Health tech industry needs top talent to ensure growth


Health tech industry needs top talent to ensure growth

The Finnish health technology industry is going strong – exports grew to over €2,1 billion in 2016 and it is one of Finland’s key exports in high-tech. Finland is considered one of the pioneer countries of the health technology industry and the significance of Finnish companies and innovations creates and strengthens the hype both nationally and internationally.

Events such as last week’s Upgraded Life Festival are massively popular and growing annually. ULF is a phenomenal way for start-up companies to create networks, find ways to globalize their business, and gain the attention of investors. These types of events and especially the many active organizations, networks and communities that lie behind these events are essential in order for Finland to maintain its high status as an international front-runner and pioneer in the industry. In addition to the well-placed focus on promoting promising startups and new innovations, the industry should also start preparing for the future need for skilled employees, which is increasing in line with the industry growth.

Finland’s skilled and highly educated workforce is one of the reasons we have been able to successfully attract global health tech players. For this trend to continue it is important to ensure the sufficiency of skilled labor to meet the future demand of both growing startups and international companies investing in their own sites and operations in Finland. Due to increasing digitalization across industries, it has recently been estimated that by 2020 there is a shortage of up to 15 000 software professionals in Finland, which will undoubtedly also affect the health tech industry. What other competencies that are crucial to the health tech industry will there most likely be a shortage of within the near future and what precautions could be taken today to prepare for this?

Within the health-tech industry there is a remarkable strength of networks and a great atmosphere of working together, which many other industries lack. The industry energetic, excited, forward-looking spirit of sharing common interests can also be sensed at ULF. This collective strength could also be utilized towards ensuring that the industry’s demand for skillful employees is met in the future as well. The industry needs to continue to attract both talented students and experienced professionals from outside the industry whose expertise would be useful to health tech companies.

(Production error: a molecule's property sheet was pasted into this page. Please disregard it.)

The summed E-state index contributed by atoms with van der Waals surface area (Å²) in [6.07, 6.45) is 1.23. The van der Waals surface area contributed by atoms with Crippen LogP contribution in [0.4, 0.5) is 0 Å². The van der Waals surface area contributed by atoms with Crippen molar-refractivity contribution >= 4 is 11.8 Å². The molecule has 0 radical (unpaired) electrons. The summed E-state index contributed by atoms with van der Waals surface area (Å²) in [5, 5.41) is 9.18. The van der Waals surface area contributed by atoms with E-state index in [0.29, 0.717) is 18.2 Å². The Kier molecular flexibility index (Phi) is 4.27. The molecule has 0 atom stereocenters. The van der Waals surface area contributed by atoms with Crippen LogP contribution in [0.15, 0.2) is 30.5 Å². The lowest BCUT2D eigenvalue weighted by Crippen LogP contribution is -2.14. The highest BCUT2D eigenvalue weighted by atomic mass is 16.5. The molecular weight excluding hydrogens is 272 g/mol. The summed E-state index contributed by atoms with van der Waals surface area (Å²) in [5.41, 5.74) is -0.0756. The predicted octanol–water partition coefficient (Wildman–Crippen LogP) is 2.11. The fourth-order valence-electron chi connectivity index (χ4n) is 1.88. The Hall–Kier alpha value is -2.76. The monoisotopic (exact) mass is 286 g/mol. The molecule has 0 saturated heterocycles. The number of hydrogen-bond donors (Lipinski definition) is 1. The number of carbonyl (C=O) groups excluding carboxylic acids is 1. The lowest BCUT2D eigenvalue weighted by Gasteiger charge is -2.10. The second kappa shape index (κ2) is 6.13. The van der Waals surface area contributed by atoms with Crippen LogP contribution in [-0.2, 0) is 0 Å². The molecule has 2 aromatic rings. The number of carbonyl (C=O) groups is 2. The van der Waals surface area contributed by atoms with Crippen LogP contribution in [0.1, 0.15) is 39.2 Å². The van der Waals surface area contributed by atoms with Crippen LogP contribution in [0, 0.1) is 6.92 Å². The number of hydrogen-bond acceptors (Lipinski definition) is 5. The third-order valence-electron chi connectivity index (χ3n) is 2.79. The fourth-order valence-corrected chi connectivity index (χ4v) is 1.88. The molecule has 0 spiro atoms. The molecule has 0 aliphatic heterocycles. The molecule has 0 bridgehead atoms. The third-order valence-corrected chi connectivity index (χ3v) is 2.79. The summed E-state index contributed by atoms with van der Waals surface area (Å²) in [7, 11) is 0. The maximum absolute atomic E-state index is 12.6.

Currently there is for example a large number of experienced employees from for example the telecommunications industry and university researchers who are looking for new career paths and who might have valuable competencies to contribute to the health tech industry. By actively communicating and portraying the health tech industry as a highly attractive option for employees (which it is), the industry will be able to attract future talents, experts from other industries as well as international talent.

The big players in the industry of course often have the advantage of an existing strong employer brand, which is why particularly startups would benefit from a collective industry effort to also highlight the many advantages and career opportunities health tech startups have to offer. Many startups face several challenges when it comes to recruitment, which is why any effort to make this important aspect of growth easier could prove to be very valuable for the industry.

In addition to successfully competing for skilled employees with other industries, some focus should also be put on what type of education reforms and training options would be beneficial for the industry. As new technologies and innovations develop with accelerating speed there is a growing need for alternative and more flexible and lean ways to train and educate the workforce and recruit the talent needed to ensure continued growth.

One option for this is for example recruitment programs, which aims to help recruiting companies find and train new employees within areas where there is a shortage of available experts. This spring Saranen Consulting is for example teaming up with The Finnish Software Entrepreneurs Association to train and recruit future software and programming talents in Helsinki, Oulu, Tampere and Turku and also continuing its successful cooperation with Google to help companies find and train employees for needs within online marketing and digital business.

What can you do to help the health tech industry find the talents and experts needed also in the future?

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